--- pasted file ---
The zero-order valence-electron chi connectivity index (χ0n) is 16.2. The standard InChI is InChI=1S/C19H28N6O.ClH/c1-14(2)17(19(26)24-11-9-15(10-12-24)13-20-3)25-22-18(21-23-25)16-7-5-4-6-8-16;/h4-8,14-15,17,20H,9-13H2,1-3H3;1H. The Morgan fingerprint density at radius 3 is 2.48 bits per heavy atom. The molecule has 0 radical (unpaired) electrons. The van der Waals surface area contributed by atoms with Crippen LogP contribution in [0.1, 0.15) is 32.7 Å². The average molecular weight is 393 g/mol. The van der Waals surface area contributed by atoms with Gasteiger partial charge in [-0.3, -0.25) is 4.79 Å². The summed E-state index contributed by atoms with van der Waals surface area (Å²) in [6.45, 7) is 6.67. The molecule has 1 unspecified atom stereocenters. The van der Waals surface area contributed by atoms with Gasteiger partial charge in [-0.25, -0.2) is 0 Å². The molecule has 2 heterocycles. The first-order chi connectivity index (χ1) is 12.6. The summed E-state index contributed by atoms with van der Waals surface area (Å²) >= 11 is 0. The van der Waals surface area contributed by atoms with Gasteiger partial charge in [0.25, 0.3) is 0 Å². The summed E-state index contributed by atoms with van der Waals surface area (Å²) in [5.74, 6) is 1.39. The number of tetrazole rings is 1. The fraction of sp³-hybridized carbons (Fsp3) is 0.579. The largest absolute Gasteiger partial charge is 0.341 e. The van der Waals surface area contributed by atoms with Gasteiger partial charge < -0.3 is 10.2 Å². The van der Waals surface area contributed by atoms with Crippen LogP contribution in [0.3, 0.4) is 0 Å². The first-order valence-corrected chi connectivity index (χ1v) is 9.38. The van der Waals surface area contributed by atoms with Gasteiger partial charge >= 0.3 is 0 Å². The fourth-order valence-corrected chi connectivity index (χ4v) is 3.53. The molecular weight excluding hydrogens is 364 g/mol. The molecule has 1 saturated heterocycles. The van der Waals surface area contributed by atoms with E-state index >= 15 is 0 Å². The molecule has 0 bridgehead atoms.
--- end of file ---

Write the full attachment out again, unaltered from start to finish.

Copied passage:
The zero-order valence-electron chi connectivity index (χ0n) is 16.2. The standard InChI is InChI=1S/C19H28N6O.ClH/c1-14(2)17(19(26)24-11-9-15(10-12-24)13-20-3)25-22-18(21-23-25)16-7-5-4-6-8-16;/h4-8,14-15,17,20H,9-13H2,1-3H3;1H. The Morgan fingerprint density at radius 3 is 2.48 bits per heavy atom. The molecule has 0 radical (unpaired) electrons. The van der Waals surface area contributed by atoms with Crippen LogP contribution in [0.1, 0.15) is 32.7 Å². The average molecular weight is 393 g/mol. The van der Waals surface area contributed by atoms with Gasteiger partial charge in [-0.3, -0.25) is 4.79 Å². The summed E-state index contributed by atoms with van der Waals surface area (Å²) in [6.45, 7) is 6.67. The molecule has 1 unspecified atom stereocenters. The van der Waals surface area contributed by atoms with Gasteiger partial charge in [-0.25, -0.2) is 0 Å². The molecule has 2 heterocycles. The first-order chi connectivity index (χ1) is 12.6. The summed E-state index contributed by atoms with van der Waals surface area (Å²) >= 11 is 0. The van der Waals surface area contributed by atoms with Gasteiger partial charge in [0.25, 0.3) is 0 Å². The summed E-state index contributed by atoms with van der Waals surface area (Å²) in [5.74, 6) is 1.39. The number of tetrazole rings is 1. The fraction of sp³-hybridized carbons (Fsp3) is 0.579. The largest absolute Gasteiger partial charge is 0.341 e. The van der Waals surface area contributed by atoms with Gasteiger partial charge < -0.3 is 10.2 Å². The van der Waals surface area contributed by atoms with Crippen LogP contribution in [0.3, 0.4) is 0 Å². The first-order valence-corrected chi connectivity index (χ1v) is 9.38. The van der Waals surface area contributed by atoms with Gasteiger partial charge >= 0.3 is 0 Å². The fourth-order valence-corrected chi connectivity index (χ4v) is 3.53. The molecular weight excluding hydrogens is 364 g/mol. The molecule has 1 saturated heterocycles. The van der Waals surface area contributed by atoms with E-state index >= 15 is 0 Å². The molecule has 0 bridgehead atoms.